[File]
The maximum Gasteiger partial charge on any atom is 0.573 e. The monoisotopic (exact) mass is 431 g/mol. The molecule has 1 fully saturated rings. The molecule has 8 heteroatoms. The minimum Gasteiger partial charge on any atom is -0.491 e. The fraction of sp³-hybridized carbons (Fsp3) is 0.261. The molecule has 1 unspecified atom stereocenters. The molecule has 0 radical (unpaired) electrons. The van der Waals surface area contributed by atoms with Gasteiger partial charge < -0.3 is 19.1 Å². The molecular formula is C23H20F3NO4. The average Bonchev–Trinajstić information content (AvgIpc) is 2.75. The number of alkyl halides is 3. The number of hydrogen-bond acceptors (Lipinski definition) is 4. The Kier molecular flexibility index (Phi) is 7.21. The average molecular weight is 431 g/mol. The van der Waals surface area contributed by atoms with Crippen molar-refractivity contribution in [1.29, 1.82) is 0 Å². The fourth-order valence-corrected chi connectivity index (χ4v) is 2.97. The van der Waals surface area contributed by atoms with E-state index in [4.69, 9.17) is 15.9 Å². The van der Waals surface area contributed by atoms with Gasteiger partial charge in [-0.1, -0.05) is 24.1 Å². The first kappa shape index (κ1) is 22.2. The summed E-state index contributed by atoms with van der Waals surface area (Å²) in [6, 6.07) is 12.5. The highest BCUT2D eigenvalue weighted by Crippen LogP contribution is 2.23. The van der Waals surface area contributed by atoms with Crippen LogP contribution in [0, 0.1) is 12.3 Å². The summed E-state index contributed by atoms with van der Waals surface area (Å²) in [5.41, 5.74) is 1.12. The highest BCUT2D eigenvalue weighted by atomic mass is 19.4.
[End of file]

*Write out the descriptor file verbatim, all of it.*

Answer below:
The maximum Gasteiger partial charge on any atom is 0.573 e. The monoisotopic (exact) mass is 431 g/mol. The molecule has 1 fully saturated rings. The molecule has 8 heteroatoms. The minimum Gasteiger partial charge on any atom is -0.491 e. The fraction of sp³-hybridized carbons (Fsp3) is 0.261. The molecule has 1 unspecified atom stereocenters. The molecule has 0 radical (unpaired) electrons. The van der Waals surface area contributed by atoms with Gasteiger partial charge < -0.3 is 19.1 Å². The molecular formula is C23H20F3NO4. The average Bonchev–Trinajstić information content (AvgIpc) is 2.75. The number of alkyl halides is 3. The number of hydrogen-bond acceptors (Lipinski definition) is 4. The Kier molecular flexibility index (Phi) is 7.21. The average molecular weight is 431 g/mol. The van der Waals surface area contributed by atoms with Crippen molar-refractivity contribution in [1.29, 1.82) is 0 Å². The fourth-order valence-corrected chi connectivity index (χ4v) is 2.97. The van der Waals surface area contributed by atoms with E-state index in [4.69, 9.17) is 15.9 Å². The van der Waals surface area contributed by atoms with Gasteiger partial charge in [-0.1, -0.05) is 24.1 Å². The first kappa shape index (κ1) is 22.2. The summed E-state index contributed by atoms with van der Waals surface area (Å²) in [6, 6.07) is 12.5. The highest BCUT2D eigenvalue weighted by Crippen LogP contribution is 2.23. The van der Waals surface area contributed by atoms with Crippen LogP contribution in [0, 0.1) is 12.3 Å². The summed E-state index contributed by atoms with van der Waals surface area (Å²) in [5.41, 5.74) is 1.12. The highest BCUT2D eigenvalue weighted by atomic mass is 19.4.